City to buy 320-acre farm for $8 million to develop park

The owners say the high development in the area makes farming difficult.
Tuesday, February 27, 2007 | 12:00 a.m. CST; updated 11:02 a.m. CDT, Monday, July 21, 2008

The city will pay $8 million for the 320-acre Crane property to help create a regional park for southeast Columbia that will include major sports facilities and rival Cosmo Park, on the city’s north side, in size and scope.

The Crane land will be combined with property surrounding Bristol Lake on the former Philips farm north of Gans Road to create a swath of parkland spanning nearly 500 acres. The Crane property lies immediately south of Gans Road and the Philips farm, and it is adjacent to Rock Bridge Memorial State Park.


Owner and attorney Sue Crane confirmed on Monday that an agreement has been reached and that the city will buy the family’s farm. She declined to comment on the property’s price but said it has remained the same throughout the family’s lengthy negotiations with the city.

Crane said that the farm has been in the family for 130 years. The property

has slowly become surrounded by development, she said, making it impossible to farm. Crane added that it is difficult to perform necessary farm operations when surrounded by development.

The family considered selling the land piece by piece, Crane said, but decided against it. Crane said the property will make a beautiful park.

“It just makes sense (to sell to the city),” Crane said.

At $25,000 per acre, the price is far less than the city paid for Stephens Lake Park in 2001. The city bought 116 acres of Stephens Lake Park for $7 million, or about $60,000 per acre.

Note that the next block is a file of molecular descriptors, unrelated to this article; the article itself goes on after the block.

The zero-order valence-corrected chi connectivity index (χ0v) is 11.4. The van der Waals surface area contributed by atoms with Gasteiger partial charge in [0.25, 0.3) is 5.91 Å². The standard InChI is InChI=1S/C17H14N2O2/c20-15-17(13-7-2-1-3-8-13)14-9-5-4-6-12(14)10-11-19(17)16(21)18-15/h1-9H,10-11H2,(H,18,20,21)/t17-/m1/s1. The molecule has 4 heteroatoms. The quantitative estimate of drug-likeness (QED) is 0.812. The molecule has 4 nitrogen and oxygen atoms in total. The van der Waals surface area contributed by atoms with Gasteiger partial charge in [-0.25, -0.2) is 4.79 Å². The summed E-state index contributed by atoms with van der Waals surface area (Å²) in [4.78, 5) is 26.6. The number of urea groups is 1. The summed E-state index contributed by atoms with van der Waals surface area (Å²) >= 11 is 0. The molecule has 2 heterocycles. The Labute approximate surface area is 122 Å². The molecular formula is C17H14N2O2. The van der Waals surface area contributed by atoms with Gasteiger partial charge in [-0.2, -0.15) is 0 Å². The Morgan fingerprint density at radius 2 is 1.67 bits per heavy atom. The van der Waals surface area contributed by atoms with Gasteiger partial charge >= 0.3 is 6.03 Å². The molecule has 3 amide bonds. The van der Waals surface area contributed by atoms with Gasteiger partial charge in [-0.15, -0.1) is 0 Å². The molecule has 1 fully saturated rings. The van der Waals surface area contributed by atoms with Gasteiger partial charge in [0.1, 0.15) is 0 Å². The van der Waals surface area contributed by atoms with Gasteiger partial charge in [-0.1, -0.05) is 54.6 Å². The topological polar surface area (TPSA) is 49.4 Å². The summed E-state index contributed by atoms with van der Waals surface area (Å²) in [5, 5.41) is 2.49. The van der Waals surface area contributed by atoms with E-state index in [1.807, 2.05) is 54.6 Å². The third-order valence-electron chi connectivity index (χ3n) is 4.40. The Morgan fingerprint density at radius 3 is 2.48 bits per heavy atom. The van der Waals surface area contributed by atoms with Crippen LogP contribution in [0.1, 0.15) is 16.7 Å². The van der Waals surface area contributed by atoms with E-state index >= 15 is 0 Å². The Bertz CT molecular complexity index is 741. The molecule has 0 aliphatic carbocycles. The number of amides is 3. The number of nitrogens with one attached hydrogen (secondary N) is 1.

Asked if $8 million was a good price, Fourth Ward Councilman Jim Loveless said he obviously thought so because he approved the purchase.

“It is not a bargain basement price, but the council thought it was a reasonable price because of the access,” Loveless said.

The city plans to announce the deal at a news conference at 9 a.m. today.

Finance Director Lori Fleming declined to reveal the source of funding for the park Monday but said she would explain it in detail at the conference.

Loveless said the city will finance the purchase primarily through a one-eighth-cent capital improvement sales tax approved by voters in November 2005.

The Crane property might have been tempting to developers, given its proximity to a planned new interchange at Gans Road and U.S. 63. That interchange will be surrounded by key developments such as the Philips tract and the MU research park, Discovery Ridge, planned for the east side of the highway.

Don Stamper of the Central Missouri Development Council said the price is not out of reason.

“It’s quite frankly of the parameters we’ve seen in the rest of the community. Land values have really increased in the last couple of years.”

Over the years, the Cranes have grown a number of different crops. Crane said the family’s desire to live in a rural area contributed to their decision to sell.

Sue Crane said her mother, Muriel Crane, 83, fears some Columbia residents will feel that “the family just took the city for its money.” She said her mother is already making plans to give back to the community once closing on the property occurs.

“This family gives back to the community,” Crane said. “And we plan to continue to do that.”

“This is very, very hard for us,” Crane said. “But we’re so happy that it’s going to be a park. The vision that the city has for this is just fantastic.”

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